Media Magazine

Now the “smart” Paper One Can Touch, and a New Approach to “street Sales”

Posted on the 24 May 2012 by Themarioblog @garciainteract

TAKEAWAY: A group of researchers are developing a smart newspaper that responds to touch, and a group is ready to give “street sales” a new twist. Today’s “Newsies” may hang on to their jobs, it seems.

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A current musical hit on Broadway, Newsies, is the story of Jack Kelly, a charismatic newsboy and leader of a ragged band of teen aged “newsies,“ who dreams only of a better life far from the hardship of the streets. He gets tangled up with those iconic newspaper tycoons Joseph Pulitzer and William Randolph Hearst when they raise distribution prices at the newsboys’ expense. Jack finds a cause to fight for and rallies newsies from across the city to strike for what’s right./Newsies shows at Nederlander Theater,  208 W. 41st Street New York, NY/Images courtesy of

Now the day may be upon us when the printed newspaper may react to our touch, and not just to transmit ink to our fingers, mind you.

I am reading this story in total disbelief.  The headline reads: Researchers developing ‘smart’ newspaper that responds to touch”.

Here is the highlight:

The project, called Interactive Newsprint, plans to create a printed publication using a type of “smart” paper that responds to the human touch.

It is only feasible that as readers get smarter paper should get smarter too.

So now those sheets of paper—-newsprint, I assume—will become interactive displays.  Touching will become even more important, multi sensory design will have to lead the day, including for the printed platform.

And imagine what it will do for advertising: touch the ad and something happens. Louder messages. Interactive coupons. Greater possibilities.

The word digital assumes greater importance. I will be following the developments here with great curiosity and interest.

Surprise: the street still sells

For those of us who worked on evening newspapers at an early point in our careers, the idea of “street sales” still lingers in our minds.

Editors of those pm editions would get the message out to every person in the newsroom: it must sell in the street, seduce with the headline, get the right story up front, make that picture big, and use red and yellow.

Not to mention endless discussions about the newspaper’s fold:  what to put above it, what promos to get over the nameplate of the newspaper. I hear editors saying things like: “Make sure there is sports above the fold, and don’t forget a celebrity in the promo.“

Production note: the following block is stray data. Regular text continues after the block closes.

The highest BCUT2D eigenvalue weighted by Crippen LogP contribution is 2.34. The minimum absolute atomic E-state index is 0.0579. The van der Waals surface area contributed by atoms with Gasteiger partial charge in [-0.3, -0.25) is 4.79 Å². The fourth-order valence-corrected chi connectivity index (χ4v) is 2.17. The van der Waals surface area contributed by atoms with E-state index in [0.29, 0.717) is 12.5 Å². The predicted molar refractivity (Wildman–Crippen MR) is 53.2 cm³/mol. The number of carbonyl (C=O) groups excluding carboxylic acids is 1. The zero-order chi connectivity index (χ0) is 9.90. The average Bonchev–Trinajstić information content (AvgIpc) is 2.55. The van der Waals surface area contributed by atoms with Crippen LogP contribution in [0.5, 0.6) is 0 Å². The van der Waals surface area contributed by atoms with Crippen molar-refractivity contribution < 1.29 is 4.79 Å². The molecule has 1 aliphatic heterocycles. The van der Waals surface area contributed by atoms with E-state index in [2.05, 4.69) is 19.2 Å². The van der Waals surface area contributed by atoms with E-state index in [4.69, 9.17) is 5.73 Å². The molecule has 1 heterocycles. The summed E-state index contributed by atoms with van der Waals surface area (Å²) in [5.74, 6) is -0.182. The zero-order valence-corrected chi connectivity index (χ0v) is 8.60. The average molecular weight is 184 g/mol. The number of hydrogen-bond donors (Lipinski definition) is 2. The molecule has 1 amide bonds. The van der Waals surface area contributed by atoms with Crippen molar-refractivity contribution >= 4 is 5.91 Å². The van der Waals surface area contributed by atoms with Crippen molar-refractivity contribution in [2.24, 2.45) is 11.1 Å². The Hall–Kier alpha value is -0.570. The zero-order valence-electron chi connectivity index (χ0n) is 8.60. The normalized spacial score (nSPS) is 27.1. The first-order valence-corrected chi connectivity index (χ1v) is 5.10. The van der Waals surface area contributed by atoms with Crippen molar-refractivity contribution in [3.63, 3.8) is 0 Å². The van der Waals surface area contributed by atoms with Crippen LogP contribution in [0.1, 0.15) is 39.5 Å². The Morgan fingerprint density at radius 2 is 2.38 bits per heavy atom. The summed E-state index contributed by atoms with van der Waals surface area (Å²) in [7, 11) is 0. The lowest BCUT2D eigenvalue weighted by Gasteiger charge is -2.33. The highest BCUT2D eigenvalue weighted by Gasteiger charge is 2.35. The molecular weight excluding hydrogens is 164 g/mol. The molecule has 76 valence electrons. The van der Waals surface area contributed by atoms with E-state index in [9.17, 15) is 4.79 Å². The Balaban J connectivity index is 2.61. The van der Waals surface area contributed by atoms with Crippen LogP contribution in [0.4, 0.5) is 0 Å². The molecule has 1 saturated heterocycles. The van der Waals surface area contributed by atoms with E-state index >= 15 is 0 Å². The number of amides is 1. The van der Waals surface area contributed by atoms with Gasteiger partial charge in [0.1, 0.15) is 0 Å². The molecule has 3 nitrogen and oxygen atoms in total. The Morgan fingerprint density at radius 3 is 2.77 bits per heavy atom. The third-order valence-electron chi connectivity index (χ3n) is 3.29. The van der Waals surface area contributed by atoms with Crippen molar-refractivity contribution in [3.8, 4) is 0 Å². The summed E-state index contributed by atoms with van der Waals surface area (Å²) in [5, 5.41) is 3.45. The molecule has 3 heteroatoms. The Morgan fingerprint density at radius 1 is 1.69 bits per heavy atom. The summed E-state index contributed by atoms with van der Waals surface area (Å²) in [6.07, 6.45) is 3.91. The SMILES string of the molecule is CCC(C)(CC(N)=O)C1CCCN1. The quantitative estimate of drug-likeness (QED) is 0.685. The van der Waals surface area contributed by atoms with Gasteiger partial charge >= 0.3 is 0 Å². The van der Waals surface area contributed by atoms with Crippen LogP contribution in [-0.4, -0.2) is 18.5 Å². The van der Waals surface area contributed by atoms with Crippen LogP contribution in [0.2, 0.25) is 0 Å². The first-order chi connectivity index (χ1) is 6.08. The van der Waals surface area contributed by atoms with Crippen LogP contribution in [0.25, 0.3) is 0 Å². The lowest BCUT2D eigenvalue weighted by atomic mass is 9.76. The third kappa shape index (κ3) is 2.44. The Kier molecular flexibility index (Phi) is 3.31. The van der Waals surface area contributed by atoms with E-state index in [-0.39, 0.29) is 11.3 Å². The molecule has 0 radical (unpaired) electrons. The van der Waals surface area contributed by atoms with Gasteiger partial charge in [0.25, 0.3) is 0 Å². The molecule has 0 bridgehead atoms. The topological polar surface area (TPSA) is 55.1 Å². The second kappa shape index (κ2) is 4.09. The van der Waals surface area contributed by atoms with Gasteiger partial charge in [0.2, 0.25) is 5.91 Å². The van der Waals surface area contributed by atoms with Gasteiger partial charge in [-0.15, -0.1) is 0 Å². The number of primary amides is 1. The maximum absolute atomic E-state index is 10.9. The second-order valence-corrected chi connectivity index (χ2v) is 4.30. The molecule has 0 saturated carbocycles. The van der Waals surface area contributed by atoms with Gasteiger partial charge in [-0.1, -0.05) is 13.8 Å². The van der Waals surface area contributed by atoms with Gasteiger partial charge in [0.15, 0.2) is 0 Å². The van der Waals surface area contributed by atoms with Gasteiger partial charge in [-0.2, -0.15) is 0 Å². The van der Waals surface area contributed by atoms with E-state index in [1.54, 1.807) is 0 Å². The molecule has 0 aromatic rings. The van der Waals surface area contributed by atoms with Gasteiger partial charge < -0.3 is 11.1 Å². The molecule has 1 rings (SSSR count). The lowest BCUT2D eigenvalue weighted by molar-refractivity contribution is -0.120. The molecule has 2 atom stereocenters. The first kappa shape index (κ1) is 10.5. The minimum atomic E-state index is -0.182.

But, of course, the digital platforms can’t shout as well as print, so the International Network of Street Papers is to launch a new digital papers scheme later this year which will give readers the choice : purchase a regular print copy of the newspaper (inspired by a certain headline or photo), or instead buy a printed card featuring a QR code from which they can use to download a digital edition.

So my question is: will the printed card seduce as well as that 250 point Helvetica headline accompanying the photo of the day?

What will happen to impulse buying here? Or, as some publishers have suggested for decades, is it possible that readers buy newspapers on the street more on habit than seduced by a specific headline?

I imagine this debate will open up again.

On the positive side, this project, if it takes off , will continue to provide a livelihood for those “newsies” or newspaper vendors, who would still be there to sell the coded coupons to customers.

According to the INSP website, it is important “ to preserve the human interaction between street paper vendors and their customers. Because it’s that vital interaction that lets vendors earn their income, while at the same time bringing people - who often inhabit completely separate worlds - into direct contact, and conversation.
Good news for today’s Newsies.  Regardless of whether they sell a printed copy or a coded coupon, the skills required will not be any different from those of the Newsies in the musical about a long gone era.

Just the same, editors must keep in mind that the rules that applies to street sales in those days still apply today—-except that readers have more choices.

Here is the demo video for the Digital Street Newspaper:


Go here to see more images of how the coded coupon would work with mobile devices:

The iPad Design Lab: Storytelling in the Age of the Tablet

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Video walkthrough of the iPad prototype of iPad Design Lab


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TheMarioBlog post #1025

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